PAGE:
The financial watchdog’s director of strategy last night branded competition within the asset management industry “a market failure” and criticised the role of intermediaries, commenting on the UK regulator’s interim report into its workings.
Speaking at the Tax Incentivised Savings Association’s (TISA) annual conference, Chris Woolard of the Financial Conduct Authority (FCA), said that the regulator was ready “for the first time” to use powers to make a market investigation reference under the Enterprise Act to the Competition and Markets Authority.
Last week, as reported, the FCA put forward its plans for a shake-up of the £7 trillion asset management industry in a bid to give investors better value for money, including introducing an “all-in” fee approach so investors can see where their money is going, and note what is being taken from the fund.
Woolard said the report was “probably the most significant piece of competition work” the FCA had undertaken and flagged that investment consultants, were on average, not able to identify managers who offer better returns to investors.
He also voiced concerns over whether the interests of investment consultants are in line with investors’ interests and warned that the report was indicative of “a market failure in the economic sense”.
While the FCA expects the industry to engage with the analysis and make positive changes, it is clear that the report will have a profound affect on the already beleaugured set management industry.
“Asset managers are entrusted with a very clear social responsibility to the nations’ savers – our job as the regulator is to make sure that it is an efficient and effective market that serves the interests of these savers,” Woolard told the TISA conference.
“As well as looking at how asset managers compete – we looked at the relationship between price and performance. What we found was that there was no clear relationship between the two – in essence the most expensive funds do not appear to perform better than other funds before or after costs.
Among the most heavily criticised areas in the report Woolard said was the fact that around £109bn is invested in expensive ‘active’ funds which closely mirror the performance of the benchmark.
“What we are talking about is a significant number of funds who take only modest positions yet charge a high price for them,” he said. “These funds are advertised as ‘active’ funds, but in effect perform quite closely like passive funds – delivering similar results.
“We are also not advocating one type of investment strategy over another. This is not a case of active vs passive. But what we are saying is that investors should get what they pay for – or to put it another way, they shouldn’t overpay for what they receive.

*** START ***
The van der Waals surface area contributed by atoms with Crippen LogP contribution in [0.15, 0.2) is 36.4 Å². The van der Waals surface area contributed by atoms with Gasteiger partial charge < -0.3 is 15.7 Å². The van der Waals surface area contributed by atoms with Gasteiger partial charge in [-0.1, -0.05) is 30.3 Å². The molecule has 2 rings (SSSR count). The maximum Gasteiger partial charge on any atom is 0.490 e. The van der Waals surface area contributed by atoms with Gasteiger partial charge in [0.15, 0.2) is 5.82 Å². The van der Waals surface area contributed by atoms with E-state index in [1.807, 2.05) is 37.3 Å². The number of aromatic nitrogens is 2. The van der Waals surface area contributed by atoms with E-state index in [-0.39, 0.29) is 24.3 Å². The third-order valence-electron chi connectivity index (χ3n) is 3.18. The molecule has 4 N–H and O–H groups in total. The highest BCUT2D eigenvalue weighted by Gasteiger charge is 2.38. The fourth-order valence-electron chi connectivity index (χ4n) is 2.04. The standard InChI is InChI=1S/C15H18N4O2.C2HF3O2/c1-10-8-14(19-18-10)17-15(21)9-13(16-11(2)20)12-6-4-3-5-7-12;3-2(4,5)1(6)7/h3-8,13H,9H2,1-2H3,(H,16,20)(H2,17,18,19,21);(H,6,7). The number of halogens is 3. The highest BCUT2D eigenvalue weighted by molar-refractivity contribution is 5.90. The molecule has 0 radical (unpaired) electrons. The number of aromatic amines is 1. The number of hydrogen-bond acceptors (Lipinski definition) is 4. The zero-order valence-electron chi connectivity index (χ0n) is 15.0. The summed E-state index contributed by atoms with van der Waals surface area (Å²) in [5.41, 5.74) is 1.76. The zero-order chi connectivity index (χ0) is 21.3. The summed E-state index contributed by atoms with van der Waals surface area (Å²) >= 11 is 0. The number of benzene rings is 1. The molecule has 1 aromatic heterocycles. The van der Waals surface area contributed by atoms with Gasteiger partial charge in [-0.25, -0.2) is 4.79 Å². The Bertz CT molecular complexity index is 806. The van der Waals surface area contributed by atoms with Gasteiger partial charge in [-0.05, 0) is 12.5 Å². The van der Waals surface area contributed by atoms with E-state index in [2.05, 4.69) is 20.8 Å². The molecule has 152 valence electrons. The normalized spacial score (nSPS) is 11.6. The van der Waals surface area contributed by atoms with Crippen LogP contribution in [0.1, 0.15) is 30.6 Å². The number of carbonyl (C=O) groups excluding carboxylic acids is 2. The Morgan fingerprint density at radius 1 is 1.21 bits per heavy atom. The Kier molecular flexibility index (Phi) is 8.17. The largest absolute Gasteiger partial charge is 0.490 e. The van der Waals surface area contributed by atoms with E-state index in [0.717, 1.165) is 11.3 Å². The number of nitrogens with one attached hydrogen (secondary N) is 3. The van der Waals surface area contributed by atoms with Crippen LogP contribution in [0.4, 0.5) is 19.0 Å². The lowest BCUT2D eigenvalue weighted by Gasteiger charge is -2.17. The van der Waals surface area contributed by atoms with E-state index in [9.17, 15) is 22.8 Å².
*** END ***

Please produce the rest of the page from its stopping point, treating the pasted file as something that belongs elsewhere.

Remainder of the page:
Investment consultancy criticisms
On the role of wealth managers and institutional advisers, Woolard said that while there are a number of large, sophisticated institutional investors who are able to negotiate good deals with their asset managers, there is a “long tail of smaller institutional investors” – mainly 32,000 small pension schemes – who behave much more like retail investors and achieve similar outcomes are of particular concern.
“These smaller fund trustees are particularly dependant on the advice they receive from investment consultants,” he said. “We have identified a number of concerns about the way in which the investment consultancy market is operating. Our evidence suggests that investment consultants, on average, are not able to identify managers who offer better returns to investors.
“It it is difficult for pension funds to assess whether the advice provided by investment consultants adds any value. We also have concerns about whether the interests of investment consultants are in line with investors’ interests,” he added.
Woolard reiterated the FCA’s stance that past performance is “inconsistently presented”, making it difficult to interpret and therefore compare funds. He said that although the warnings have been part of the FCA’s handbook and advertisements for years, the study shows past performance really has “limited value as an indicator of future performance”.
“Coupled with a focus on past performance was a general lack of focus – especially among retail investors – on what they are actually paying for the service that they receive – around 50% of retail investors were not aware or were unsure whether they were paying fund charges,” said Woolard. “Many asset managers told us they did not lower prices to compete. Clearly this is troubling, especially as the impact of charges and getting what you pay for is particularly crucial in this market.
“As these are long-term products, even a small reduction in charges can have a material impact on the amount of money consumers will have in their savings and pension pots,” he added.
Click here to view the full transcript of Woolard’s speech.